As a member of one of television's most iconic families, Erin Moran captivated millions with her disarming smile and girl-next-door appeal. After guest stints on family-themed shows, she finally hit the big time on the beloved sitcom "Happy Days" (ABC, 1974-1984) as Joanie Cunningham, the plucky little sister of Ron Howard's Richie Cunningham. Thanks to outstanding performances by its cast, including Henry Winkler as suave greaser Fonzie, "Happy Days" attracted huge ratings during its entire run. Moran's role on the show became increasingly popular after her character fell for Chachie Arcola (Scott Baio), so much so that the network created the spin-off series "Joanie Loves Chachie" (1982-83), a short-lived but memorable sitcom about the couple's hilarious adventures as aspiring singers. After "Happy Days" wrapped, Moran took lesser parts, yet it was her role on the much-loved series that audiences forever associated her with, making the actress one of the most recognized personalities in the history of American sitcoms.
Erin Moran was born on Oct. 18, 1960 in Burbank, CA. At the age of five, she signed with a children's talent agency and appeared in a number of commercials. The future actress attended Walter Reed Junior High School for one year and then North Hollywood High School for a year as well. Morgan made her television acting debut on the children's adventure series "Daktari" (CBS, 1966-69), as an orphan who moves in with a veterinarian's family who campaign for animal rights in East Africa. Following her stint on "Daktari," she guest starred on several family-oriented shows such as "The Courtship of Eddie's Father" (ABC, 1969-1972), "My Three Sons" (ABC, 1960-65; CBS, 1965-1972), and had a recurring role on "Family Affair" (CBS, 1966-1971), about an engineer bachelor trying to raise his brother's orphaned children in his swanky New York City apartment. In 1974, Moran joined the cast of the classic sitcom "Happy Days," nabbing the role that she became associated with for the rest of her career.
Set in late-1950s Wisconsin, "Happy Days" chronicled the ups and downs of the Cunninghams, one of America's most beloved television families. The show's protagonist, Richie Cunningham (Ron Howard), was the quintessential all-American teenager who found himself in trouble on occasion, but who was generally as wholesome as apple pie. Moran played Joanie, Richie's spunky younger sister whose role on the series was initially relegated to her meddling in her brother's affairs. The show also starred Tom Bosley and Marion Ross as Richie and Joanie's parents, and Anson Williams and Donny Most as Richie's buddies. The program also launched the career of Henry Winkler who played Arthur "Fonzie" Fonzarelli, Richie's suave, leather-jacket sporting biker friend who became an instant cultural icon. As the show progressed, Moran's storyline expanded to include a romance with Charles "Chachi" Arcola (Scott Baio), Fonzie's younger cousin. On set, the couple began dating while they worked together on the show. The couple split up reportedly due to Baio's wandering eye, but the actor did admit to People magazine in 1982 that Moran was one of the most important women in his life and that he had even lost his virginity to her.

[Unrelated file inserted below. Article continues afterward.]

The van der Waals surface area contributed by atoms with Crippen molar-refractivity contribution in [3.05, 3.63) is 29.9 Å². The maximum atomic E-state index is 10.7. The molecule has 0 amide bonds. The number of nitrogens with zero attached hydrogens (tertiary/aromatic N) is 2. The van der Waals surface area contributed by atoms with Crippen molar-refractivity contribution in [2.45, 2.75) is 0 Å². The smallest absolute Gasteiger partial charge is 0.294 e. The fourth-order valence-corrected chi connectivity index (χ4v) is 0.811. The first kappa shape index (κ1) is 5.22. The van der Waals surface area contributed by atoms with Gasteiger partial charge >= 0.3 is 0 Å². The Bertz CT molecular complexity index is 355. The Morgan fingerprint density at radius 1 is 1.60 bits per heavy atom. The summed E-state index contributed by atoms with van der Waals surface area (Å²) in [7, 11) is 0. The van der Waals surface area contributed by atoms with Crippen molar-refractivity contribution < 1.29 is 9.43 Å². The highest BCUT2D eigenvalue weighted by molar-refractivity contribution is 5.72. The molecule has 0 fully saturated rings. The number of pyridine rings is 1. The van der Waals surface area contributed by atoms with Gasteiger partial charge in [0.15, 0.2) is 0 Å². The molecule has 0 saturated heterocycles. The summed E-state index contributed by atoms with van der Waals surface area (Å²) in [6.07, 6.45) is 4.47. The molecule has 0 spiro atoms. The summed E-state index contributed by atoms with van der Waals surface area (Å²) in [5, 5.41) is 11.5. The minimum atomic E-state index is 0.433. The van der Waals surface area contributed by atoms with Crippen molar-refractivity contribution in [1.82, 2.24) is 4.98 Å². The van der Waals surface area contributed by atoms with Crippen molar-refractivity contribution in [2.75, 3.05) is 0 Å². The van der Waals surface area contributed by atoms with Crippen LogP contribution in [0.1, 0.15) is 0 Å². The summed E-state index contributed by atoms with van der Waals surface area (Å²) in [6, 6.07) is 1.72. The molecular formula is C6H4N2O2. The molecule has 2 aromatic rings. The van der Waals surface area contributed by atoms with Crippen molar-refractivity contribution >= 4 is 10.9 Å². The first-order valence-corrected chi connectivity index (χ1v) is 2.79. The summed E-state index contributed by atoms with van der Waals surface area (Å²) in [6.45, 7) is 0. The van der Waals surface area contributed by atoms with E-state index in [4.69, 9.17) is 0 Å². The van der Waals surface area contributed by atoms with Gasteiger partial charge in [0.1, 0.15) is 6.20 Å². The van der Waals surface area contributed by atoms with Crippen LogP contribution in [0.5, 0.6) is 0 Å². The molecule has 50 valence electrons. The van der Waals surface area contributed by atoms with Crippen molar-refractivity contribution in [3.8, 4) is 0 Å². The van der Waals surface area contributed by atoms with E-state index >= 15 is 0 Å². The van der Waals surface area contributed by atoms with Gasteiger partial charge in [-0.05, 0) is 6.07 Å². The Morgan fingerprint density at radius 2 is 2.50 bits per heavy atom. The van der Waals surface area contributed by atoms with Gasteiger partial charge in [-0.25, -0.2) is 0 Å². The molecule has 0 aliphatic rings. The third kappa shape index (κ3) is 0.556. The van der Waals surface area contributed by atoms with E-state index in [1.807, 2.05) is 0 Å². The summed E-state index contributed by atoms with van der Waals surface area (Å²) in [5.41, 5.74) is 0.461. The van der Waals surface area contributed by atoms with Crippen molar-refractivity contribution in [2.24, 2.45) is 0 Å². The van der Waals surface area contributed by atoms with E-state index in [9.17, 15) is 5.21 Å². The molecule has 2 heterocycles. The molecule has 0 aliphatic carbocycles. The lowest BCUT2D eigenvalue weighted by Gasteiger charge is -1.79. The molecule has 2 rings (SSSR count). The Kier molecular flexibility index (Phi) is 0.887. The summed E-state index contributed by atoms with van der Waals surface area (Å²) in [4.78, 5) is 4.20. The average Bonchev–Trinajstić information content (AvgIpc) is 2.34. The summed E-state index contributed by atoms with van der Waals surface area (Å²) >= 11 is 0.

Towards the end of "Happy Days," the focus shifted to the budding relationship between Moran and Baio's characters, who became so popular that ABC created a spin-off show aptly titled "Joanie Loves Chachi." The series starred the twosome as a young couple trying to live out their musical dreams in Chicago. The show was a hit among viewers for the first few episodes, but its ratings declined drastically during the second season, leading to its cancellation and forcing the duo to reprise their roles on "Happy Days" for its final season. Subsequently, Moran made fewer appearances on television, but did guest roles on such hit shows of the era as "The Love Boat" (ABC, 1977-1986), "Murder She Wrote" (CBS, 1984-1996), and the long-running daytime soap, "The Bold and the Beautiful" (CBS, 1987- ). For the most part, however, Moran's run as a television personality of a certain era had come to an end.
In 2007, Moran reemerged by reuniting with her co-star and former off-screen beau, Baio, on his VH1 reality show "Scott Baio is 45 And Single," wherein the commitment-phobic actor confronts some of his celebrity exes and his fear of marriage. In 2008, Moran was cast on the reality series "Celebrity Fit Club" (VH1, 2005-2010), in which overweight stars competed in various challenges in an attempt to lose weight. While a majority of the contestants were on the show to trim down, Moran admitted that she was only in it for the $100,000 cash prize. In another revealing episode, the former sitcom star faked an orgasm on camera after a night of heavy drinking, to the chagrin of her fellow contestants who, much like the audience, found the slightly offbeat actress to be nothing like her most famous role. Meanwhile, in 2011, Moran joined fellow "Happy Days" co-stars Don Most, Anson Williams and Marion Ross - as well as the estate for Tom Bosley - in suing CBS for breach of contract over unpaid merchandising revenues. The group settled the following year for $65,000 and a promise that the network would continue honoring their contractual obligations. Her victory proved short-lived, however, when it was reported that Moran had spent her settlement mostly on booze and was kicked out of her mother-in-law's trailer home, forcing her and husband, Steve, to live in various motel rooms. When word spread that she had fallen on hard times, the homeless Moran suddenly found herself to be the subject of tabloid stories depicting her tragic fall.